Tropical cyclone Seroja destroyed homes and left tens of thousands of people without electricity as it made landfall near the west Australian town of Kalbarri on Sunday.
Officials said that about 70 per cent of the buildings in Kalbarri have been damaged and around 30 per cent of the destruction was “significant.”
Darren Klemm, department of fire and emergency services commissioner, told ABC News: “All the way from houses, the caravan park, the health centre, the police station and I believe the fire station has lost its roof there.”
He said that while Kalbarri has sustained significant damage, Northampton has also been hard hit. A red alert has been lifted for Kalbarri, but remains in place for Northampton.
The category three storm later weakened, and has since been downgraded to a tropical low. It is expected to weaken throughout the day, but the bureau of meteorology warned that the cyclone is still likely to result in damaging wind gusts and heavy rain.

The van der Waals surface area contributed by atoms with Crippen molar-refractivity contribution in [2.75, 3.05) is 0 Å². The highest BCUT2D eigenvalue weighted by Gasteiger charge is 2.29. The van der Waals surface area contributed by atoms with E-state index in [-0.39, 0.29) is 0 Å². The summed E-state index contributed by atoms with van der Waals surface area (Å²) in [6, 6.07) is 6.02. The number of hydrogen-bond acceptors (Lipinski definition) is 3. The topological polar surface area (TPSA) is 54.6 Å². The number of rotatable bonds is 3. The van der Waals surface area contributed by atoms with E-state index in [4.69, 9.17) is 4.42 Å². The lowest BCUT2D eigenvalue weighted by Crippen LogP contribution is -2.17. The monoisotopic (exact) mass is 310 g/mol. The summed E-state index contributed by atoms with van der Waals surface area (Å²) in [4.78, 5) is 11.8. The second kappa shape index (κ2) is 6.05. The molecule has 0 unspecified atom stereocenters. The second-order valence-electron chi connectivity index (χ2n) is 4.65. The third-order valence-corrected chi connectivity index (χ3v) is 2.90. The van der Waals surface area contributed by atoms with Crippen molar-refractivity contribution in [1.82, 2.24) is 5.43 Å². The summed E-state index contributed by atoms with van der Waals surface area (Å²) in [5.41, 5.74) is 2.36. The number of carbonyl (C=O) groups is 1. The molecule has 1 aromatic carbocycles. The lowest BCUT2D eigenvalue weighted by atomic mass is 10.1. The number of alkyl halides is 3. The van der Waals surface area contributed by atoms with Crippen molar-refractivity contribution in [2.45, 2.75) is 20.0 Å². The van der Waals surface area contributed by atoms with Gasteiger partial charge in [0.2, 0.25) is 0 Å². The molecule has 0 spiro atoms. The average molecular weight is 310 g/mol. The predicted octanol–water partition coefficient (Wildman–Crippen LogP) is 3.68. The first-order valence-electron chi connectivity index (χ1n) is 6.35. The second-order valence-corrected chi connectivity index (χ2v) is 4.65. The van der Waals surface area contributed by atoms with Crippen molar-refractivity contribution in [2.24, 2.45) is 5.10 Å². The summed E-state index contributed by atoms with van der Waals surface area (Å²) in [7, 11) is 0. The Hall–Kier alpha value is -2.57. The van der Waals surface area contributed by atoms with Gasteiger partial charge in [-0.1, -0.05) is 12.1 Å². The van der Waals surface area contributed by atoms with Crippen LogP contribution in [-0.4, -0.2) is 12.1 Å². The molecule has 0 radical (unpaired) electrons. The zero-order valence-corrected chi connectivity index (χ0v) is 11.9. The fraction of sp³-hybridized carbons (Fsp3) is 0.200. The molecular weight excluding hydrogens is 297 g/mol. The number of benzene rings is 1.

Prime minister Scott Morrison said in a Facebook post that the situation in western Australia remains “very serious” and the full extent of the impact is still not known. He said the Commonwealth Disaster Response Plan has been activated, and his government stands ready to provide whatever support is needed in the recovery ahead.
A department of fire and emergency services spokesperson told BBC that they received 175 calls for help.
Western Australia premier Mark McGowan said while it will take time to fully assess the damage, it is already clear that the impact has been very significant — particularly in Kalbarri and Northampton. “We haven’t seen a cyclone like this in decades,” he had earlier said.
Emergency services minister Reece Whitby told Perth radio 6PR that Kalbarri seems to be the worst-hit area at this early stage. He said it will take time to go through townsites, and communities to make sure everything is safe.